Bisbee, Arizona. It would be a shame to skip over this former mining town that today is a magnet for artists, educators and others, many of them exploring life after fifty. We visited once from our grasslands outpost and fell in love with the robust farmers market, then we returned to stay in the historic Queen Ann hotel named for the once-thriving copper mine on the edge of town.
The town itself is set on a hill and more than a thousand steps connect the alleys and passageways with the mine.
The artistic flair of the town is on display in stores and at private houses like this one below.
A tour of the local museum gave us a taste of the claustrophobic workplace of the copper miner underground.
In its hey day in the early 1900s, some ten thousand people lived in Bisbee, where a miners strike was brutally quashed in 1917 by Phelps Dodge, which deported 1,000 strikers to Mexico.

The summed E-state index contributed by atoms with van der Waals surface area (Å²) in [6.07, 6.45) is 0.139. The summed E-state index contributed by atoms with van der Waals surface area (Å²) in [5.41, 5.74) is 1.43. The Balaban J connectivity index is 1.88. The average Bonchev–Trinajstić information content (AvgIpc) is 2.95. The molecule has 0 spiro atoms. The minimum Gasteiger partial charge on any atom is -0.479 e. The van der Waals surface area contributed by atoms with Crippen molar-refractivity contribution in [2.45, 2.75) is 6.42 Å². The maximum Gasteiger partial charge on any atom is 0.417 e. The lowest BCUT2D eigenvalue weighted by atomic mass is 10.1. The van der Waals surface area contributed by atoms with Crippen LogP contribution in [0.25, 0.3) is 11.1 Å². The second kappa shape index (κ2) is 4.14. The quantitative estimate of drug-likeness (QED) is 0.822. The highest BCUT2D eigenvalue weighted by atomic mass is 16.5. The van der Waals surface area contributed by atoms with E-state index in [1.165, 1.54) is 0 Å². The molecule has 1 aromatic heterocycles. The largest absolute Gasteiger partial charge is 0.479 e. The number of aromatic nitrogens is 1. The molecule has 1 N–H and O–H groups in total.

Today, the signs of another era are preserved on the outskirts of the city, in the area known as Ludlow, where vintage gas stations, vehicles and stores line the street.
There is a good vibe in Bisbee, not phony, and one person I met said that you do anything you want here and no one judges you – that’s rare in conservative Arizona! We even picked up a "Bisbee Feels the Bern" button during our stay.
Listen as Johnny Cash & Lynn Anderson tear it up.
Where we are today.